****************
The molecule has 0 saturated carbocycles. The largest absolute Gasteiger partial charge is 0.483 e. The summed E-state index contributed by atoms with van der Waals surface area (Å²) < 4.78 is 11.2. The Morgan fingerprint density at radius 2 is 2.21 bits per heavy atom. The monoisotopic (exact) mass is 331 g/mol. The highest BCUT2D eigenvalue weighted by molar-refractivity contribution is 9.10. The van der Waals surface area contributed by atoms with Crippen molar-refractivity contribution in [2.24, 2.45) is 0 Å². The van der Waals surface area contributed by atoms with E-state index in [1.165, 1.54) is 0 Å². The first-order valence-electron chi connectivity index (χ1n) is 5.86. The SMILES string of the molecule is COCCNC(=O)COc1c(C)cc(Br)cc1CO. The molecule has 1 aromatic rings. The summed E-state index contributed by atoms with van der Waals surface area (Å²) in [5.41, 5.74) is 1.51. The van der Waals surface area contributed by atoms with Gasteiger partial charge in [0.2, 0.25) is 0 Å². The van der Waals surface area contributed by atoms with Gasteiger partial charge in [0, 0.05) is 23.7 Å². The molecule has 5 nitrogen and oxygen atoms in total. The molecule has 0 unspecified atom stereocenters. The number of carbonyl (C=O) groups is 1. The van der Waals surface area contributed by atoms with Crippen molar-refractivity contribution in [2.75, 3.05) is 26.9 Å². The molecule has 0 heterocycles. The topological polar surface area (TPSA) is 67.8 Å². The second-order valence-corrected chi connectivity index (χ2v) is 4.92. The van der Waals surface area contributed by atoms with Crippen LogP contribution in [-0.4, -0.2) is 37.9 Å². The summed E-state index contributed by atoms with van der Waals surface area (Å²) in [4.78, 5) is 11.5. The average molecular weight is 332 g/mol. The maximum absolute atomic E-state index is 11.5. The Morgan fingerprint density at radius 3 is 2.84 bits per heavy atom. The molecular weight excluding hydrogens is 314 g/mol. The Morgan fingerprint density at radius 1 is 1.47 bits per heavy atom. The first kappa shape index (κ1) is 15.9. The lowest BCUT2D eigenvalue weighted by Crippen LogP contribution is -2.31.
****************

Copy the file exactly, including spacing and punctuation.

The molecule has 0 saturated carbocycles. The largest absolute Gasteiger partial charge is 0.483 e. The summed E-state index contributed by atoms with van der Waals surface area (Å²) < 4.78 is 11.2. The Morgan fingerprint density at radius 2 is 2.21 bits per heavy atom. The monoisotopic (exact) mass is 331 g/mol. The highest BCUT2D eigenvalue weighted by molar-refractivity contribution is 9.10. The van der Waals surface area contributed by atoms with Crippen molar-refractivity contribution in [2.24, 2.45) is 0 Å². The van der Waals surface area contributed by atoms with E-state index in [1.165, 1.54) is 0 Å². The first-order valence-electron chi connectivity index (χ1n) is 5.86. The SMILES string of the molecule is COCCNC(=O)COc1c(C)cc(Br)cc1CO. The molecule has 1 aromatic rings. The summed E-state index contributed by atoms with van der Waals surface area (Å²) in [5.41, 5.74) is 1.51. The van der Waals surface area contributed by atoms with Gasteiger partial charge in [0.2, 0.25) is 0 Å². The van der Waals surface area contributed by atoms with Gasteiger partial charge in [0, 0.05) is 23.7 Å². The molecule has 5 nitrogen and oxygen atoms in total. The molecule has 0 unspecified atom stereocenters. The number of carbonyl (C=O) groups is 1. The van der Waals surface area contributed by atoms with Crippen molar-refractivity contribution in [2.75, 3.05) is 26.9 Å². The molecule has 0 heterocycles. The topological polar surface area (TPSA) is 67.8 Å². The second-order valence-corrected chi connectivity index (χ2v) is 4.92. The van der Waals surface area contributed by atoms with Crippen LogP contribution in [-0.4, -0.2) is 37.9 Å². The summed E-state index contributed by atoms with van der Waals surface area (Å²) in [4.78, 5) is 11.5. The average molecular weight is 332 g/mol. The maximum absolute atomic E-state index is 11.5. The Morgan fingerprint density at radius 3 is 2.84 bits per heavy atom. The molecular weight excluding hydrogens is 314 g/mol. The Morgan fingerprint density at radius 1 is 1.47 bits per heavy atom. The first kappa shape index (κ1) is 15.9. The lowest BCUT2D eigenvalue weighted by Crippen LogP contribution is -2.31.